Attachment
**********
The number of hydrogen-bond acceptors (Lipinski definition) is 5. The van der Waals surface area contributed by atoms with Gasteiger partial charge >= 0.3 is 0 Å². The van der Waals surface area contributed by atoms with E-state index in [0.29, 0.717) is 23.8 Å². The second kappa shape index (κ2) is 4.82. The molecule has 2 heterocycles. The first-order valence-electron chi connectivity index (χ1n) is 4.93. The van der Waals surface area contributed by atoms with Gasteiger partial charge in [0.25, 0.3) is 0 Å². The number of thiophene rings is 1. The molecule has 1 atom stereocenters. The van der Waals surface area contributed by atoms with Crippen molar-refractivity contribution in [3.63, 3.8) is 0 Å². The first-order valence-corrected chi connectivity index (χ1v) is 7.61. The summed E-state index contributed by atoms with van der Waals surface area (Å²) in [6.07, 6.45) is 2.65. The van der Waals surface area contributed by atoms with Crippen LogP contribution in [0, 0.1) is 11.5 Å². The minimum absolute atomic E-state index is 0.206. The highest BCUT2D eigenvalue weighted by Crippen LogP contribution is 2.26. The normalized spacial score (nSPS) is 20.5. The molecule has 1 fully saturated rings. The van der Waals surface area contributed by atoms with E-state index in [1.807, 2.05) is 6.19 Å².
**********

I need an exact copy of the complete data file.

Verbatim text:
The number of hydrogen-bond acceptors (Lipinski definition) is 5. The van der Waals surface area contributed by atoms with Gasteiger partial charge >= 0.3 is 0 Å². The van der Waals surface area contributed by atoms with E-state index in [0.29, 0.717) is 23.8 Å². The second kappa shape index (κ2) is 4.82. The molecule has 2 heterocycles. The first-order valence-electron chi connectivity index (χ1n) is 4.93. The van der Waals surface area contributed by atoms with Gasteiger partial charge in [0.25, 0.3) is 0 Å². The number of thiophene rings is 1. The molecule has 1 atom stereocenters. The van der Waals surface area contributed by atoms with Crippen molar-refractivity contribution in [3.63, 3.8) is 0 Å². The first-order valence-corrected chi connectivity index (χ1v) is 7.61. The summed E-state index contributed by atoms with van der Waals surface area (Å²) in [6.07, 6.45) is 2.65. The van der Waals surface area contributed by atoms with Crippen LogP contribution in [0, 0.1) is 11.5 Å². The minimum absolute atomic E-state index is 0.206. The highest BCUT2D eigenvalue weighted by Crippen LogP contribution is 2.26. The normalized spacial score (nSPS) is 20.5. The molecule has 1 fully saturated rings. The van der Waals surface area contributed by atoms with E-state index in [1.807, 2.05) is 6.19 Å².